In January I was sent down to Naples, Florida to do a paint correction detail on a brand new Lamborghini Performante. While I was down there my client also had a Jet Black BMW 645Ci that needed some love. Unfortunately I was so involved with the Lamborghini I didn’t have time to work on it, so once I moved down to Naples it was the first car that I performed a paint correction detail on in Florida.
While inspecting the car I found your typical defects: swirls, straight scratches from towels, deeper scratches from car washes, and a lot of contaminants in the paint. After talking to my clients we agreed on performing a hybrid paint correction detail. This consists of compounding the top surfaces of the vehicle to remove all of the defects and only polishing the bottom surfaces to remove light defects. I started out with your normal Grit Guard 2×4 Wash Method followed by decontaminating with CarPro IronX and then finally claying with a DI Ultra Fine Clay Bar. I went with the Ultra Fine Clay Bar because I knew that Jet Black was notorious for being a softer paint but even using this clay bar caused a little marring.
Here are the before pictures:
As you can see this thing needed a lot of love. I taped off a section of the hood and started testing. Jet Black is a very strange paint to work on. The light defects come out very easy like a soft paint but the deeper ones take a lot to get out like a hard paint. This can be a challenge - trying to find the perfect combinations when compounding and polishing. I started out using a Meguiar’s Microfiber Cutting Disc and Maguiar’s D300 Correction Compound. After a few passes, a lot of pressure, and the right technique I was able to get all of the defects out. Now it was time to find a polish that would work. This can be tricky on this paint because it polishes like really soft paint. I ended up using a Black Finishing Pad with Sonax Nano Paint Cleaner. This is a great product on soft paint and is an all-in-one product so it also provides protection. While polishing I was testing buffer speeds and pressure as I was going. I found that a slower speed and medium pressure was giving me the best results. Sonax Paint Cleaner has a lot of oils in it which can make it tricky to remove from the vehicle. The best way is to use a Great White Microfiber Towel while constantly flipping sides to absorb the oils from the paint. Using the proper amount is also essential to easier removal. You don’t need a lot, this much easily did half of the hood and then some:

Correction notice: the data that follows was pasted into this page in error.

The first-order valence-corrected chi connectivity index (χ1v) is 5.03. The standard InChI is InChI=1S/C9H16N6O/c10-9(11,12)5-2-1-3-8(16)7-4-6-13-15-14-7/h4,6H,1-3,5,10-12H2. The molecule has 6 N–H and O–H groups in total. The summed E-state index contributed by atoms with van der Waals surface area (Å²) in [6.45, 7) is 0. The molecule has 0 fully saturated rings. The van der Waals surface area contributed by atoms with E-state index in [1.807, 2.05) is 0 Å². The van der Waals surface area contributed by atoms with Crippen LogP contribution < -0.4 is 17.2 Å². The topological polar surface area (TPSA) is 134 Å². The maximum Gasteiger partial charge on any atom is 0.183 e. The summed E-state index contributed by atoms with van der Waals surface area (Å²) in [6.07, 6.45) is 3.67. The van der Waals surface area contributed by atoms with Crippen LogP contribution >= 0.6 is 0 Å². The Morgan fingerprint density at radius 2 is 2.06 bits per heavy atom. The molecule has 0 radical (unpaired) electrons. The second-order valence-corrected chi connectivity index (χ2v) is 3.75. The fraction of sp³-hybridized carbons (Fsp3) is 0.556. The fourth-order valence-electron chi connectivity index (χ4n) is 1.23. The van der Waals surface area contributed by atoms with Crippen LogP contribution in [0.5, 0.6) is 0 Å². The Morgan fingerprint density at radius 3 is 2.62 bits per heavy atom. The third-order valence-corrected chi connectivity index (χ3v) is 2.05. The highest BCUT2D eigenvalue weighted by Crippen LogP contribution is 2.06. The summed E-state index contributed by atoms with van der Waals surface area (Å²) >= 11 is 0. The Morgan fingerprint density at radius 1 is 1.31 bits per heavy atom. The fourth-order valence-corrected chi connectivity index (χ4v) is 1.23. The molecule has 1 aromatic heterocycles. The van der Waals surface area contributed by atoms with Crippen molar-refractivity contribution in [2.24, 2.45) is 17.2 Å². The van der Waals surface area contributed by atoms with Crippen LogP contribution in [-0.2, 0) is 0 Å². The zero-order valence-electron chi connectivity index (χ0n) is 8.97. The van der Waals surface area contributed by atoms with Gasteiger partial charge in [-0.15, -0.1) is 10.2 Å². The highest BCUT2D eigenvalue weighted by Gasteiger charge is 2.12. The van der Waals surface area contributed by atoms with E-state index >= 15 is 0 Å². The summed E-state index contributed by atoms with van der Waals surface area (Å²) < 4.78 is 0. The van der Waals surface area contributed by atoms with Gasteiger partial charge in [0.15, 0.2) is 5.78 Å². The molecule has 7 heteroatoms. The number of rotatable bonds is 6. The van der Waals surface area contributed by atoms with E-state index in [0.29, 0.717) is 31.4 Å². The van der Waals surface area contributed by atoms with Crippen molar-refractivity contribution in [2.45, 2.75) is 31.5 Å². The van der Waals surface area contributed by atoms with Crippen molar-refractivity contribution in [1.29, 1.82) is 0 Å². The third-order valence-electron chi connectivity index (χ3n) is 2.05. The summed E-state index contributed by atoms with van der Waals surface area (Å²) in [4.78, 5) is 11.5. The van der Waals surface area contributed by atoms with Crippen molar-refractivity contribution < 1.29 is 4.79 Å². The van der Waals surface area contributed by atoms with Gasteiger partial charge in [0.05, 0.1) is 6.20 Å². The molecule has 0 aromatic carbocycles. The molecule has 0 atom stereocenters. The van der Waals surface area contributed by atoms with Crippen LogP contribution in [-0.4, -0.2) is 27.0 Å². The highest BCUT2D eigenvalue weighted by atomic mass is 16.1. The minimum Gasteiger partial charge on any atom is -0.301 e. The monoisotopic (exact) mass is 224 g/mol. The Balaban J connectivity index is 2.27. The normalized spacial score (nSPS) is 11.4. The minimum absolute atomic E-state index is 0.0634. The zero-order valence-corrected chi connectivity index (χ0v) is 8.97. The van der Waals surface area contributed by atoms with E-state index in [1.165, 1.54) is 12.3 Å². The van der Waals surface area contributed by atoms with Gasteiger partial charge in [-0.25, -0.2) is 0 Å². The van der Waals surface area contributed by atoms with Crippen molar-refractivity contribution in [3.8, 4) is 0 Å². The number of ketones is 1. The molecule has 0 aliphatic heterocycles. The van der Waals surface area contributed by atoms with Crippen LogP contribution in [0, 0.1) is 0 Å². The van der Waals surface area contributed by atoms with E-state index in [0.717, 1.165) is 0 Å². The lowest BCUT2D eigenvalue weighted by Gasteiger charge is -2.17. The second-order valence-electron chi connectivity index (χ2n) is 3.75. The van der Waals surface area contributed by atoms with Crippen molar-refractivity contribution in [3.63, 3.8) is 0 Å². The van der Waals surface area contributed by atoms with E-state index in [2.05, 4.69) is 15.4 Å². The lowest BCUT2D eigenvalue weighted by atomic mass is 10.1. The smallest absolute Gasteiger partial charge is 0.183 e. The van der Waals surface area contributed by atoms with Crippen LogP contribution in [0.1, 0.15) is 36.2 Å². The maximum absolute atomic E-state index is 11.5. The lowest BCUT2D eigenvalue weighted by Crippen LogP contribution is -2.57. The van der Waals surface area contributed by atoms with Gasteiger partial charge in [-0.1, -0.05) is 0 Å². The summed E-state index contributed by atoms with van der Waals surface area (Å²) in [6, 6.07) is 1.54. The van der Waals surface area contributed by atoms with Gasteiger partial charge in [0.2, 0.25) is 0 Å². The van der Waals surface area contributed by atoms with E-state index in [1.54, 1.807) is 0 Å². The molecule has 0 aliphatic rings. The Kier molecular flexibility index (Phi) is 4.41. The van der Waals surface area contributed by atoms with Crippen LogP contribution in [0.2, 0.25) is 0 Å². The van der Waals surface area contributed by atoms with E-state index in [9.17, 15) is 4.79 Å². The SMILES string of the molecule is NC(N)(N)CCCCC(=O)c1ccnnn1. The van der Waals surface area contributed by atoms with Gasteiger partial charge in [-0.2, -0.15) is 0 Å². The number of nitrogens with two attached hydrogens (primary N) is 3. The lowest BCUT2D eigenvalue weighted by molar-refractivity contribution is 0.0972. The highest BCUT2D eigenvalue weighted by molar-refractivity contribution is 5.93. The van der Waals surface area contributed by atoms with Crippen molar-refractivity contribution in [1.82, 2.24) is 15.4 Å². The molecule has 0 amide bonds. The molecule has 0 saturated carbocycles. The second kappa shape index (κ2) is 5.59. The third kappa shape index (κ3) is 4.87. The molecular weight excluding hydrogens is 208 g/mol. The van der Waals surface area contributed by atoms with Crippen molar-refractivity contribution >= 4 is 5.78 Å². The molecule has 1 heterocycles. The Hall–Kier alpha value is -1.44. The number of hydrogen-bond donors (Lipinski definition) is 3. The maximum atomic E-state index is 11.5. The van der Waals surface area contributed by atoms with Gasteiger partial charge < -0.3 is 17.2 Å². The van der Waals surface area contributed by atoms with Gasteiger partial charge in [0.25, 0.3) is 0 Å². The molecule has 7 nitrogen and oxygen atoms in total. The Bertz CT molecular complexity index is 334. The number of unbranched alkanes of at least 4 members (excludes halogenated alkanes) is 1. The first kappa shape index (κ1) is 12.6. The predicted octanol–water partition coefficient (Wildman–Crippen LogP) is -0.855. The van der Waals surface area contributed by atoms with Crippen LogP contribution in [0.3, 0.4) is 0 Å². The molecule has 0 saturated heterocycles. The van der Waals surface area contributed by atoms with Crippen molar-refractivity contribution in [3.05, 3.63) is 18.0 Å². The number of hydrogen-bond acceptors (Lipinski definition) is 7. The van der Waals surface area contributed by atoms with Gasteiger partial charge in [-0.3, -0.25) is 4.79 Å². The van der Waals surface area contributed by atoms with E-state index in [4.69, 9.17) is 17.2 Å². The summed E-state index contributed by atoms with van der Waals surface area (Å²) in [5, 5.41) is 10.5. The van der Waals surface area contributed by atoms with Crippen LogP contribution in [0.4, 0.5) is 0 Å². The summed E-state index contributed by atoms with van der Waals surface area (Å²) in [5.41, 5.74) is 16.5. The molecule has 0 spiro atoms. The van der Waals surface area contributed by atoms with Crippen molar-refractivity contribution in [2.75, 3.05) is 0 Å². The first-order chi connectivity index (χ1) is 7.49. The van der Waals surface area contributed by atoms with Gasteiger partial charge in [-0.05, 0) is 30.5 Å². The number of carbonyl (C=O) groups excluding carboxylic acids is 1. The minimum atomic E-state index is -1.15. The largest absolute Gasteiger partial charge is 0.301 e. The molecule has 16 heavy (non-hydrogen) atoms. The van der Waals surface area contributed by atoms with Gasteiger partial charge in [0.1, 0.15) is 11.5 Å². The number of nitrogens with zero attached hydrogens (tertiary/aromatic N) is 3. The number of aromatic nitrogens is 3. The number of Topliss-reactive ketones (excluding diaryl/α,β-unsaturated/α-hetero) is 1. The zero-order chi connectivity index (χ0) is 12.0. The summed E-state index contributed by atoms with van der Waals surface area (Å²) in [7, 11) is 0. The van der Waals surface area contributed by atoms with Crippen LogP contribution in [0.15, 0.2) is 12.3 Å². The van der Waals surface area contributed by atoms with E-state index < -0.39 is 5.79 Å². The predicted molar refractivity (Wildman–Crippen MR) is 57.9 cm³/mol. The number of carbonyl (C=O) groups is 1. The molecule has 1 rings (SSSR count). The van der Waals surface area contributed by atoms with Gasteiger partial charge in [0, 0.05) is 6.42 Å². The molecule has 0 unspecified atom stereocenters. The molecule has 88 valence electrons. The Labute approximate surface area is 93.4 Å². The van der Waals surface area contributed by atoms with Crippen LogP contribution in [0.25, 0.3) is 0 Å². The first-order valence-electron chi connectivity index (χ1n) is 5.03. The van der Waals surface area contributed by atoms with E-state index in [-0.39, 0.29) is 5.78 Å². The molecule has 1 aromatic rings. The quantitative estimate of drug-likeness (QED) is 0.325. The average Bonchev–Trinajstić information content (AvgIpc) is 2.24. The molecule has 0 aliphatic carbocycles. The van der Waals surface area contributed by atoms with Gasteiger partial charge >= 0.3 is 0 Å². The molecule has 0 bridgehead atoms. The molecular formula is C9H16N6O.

Once I found the right combo that worked on this paint I got down to business on the rest of the car.
While I was working I took some great 50/50 shots so you can see the drastic difference I was making:
Since I was only polishing the bottom surfaces I used Sonax Paint Cleaner on those as well. Although it did not take out a lot of the deeper defects it still made a big difference:
I want to show you guys the difference that the Sonax Paint Cleaner made after compounding. I got the paint to finish down pretty good when I was compounding but there was still a little bit of a haze to it. Here is a 50/50 of the front fender before and after polishing. As you can see the right side is a much deeper black and has more clarity.
So after about 15 hours of compounding and polishing we finally ended up with some pretty clear paint.
Of course we have to have a ton of sunny Florida shots!!!
And some great reflection shots!!! I even caught a jet flying over in this first one.
And finally some full car shots!!!
This car was 6 years old and has had a few years of washing abuse, but with the right techniques and products I was able to bring it back to life and make it look better than when it rolled off of the line.
Hope this article is helpful and thanks for reading!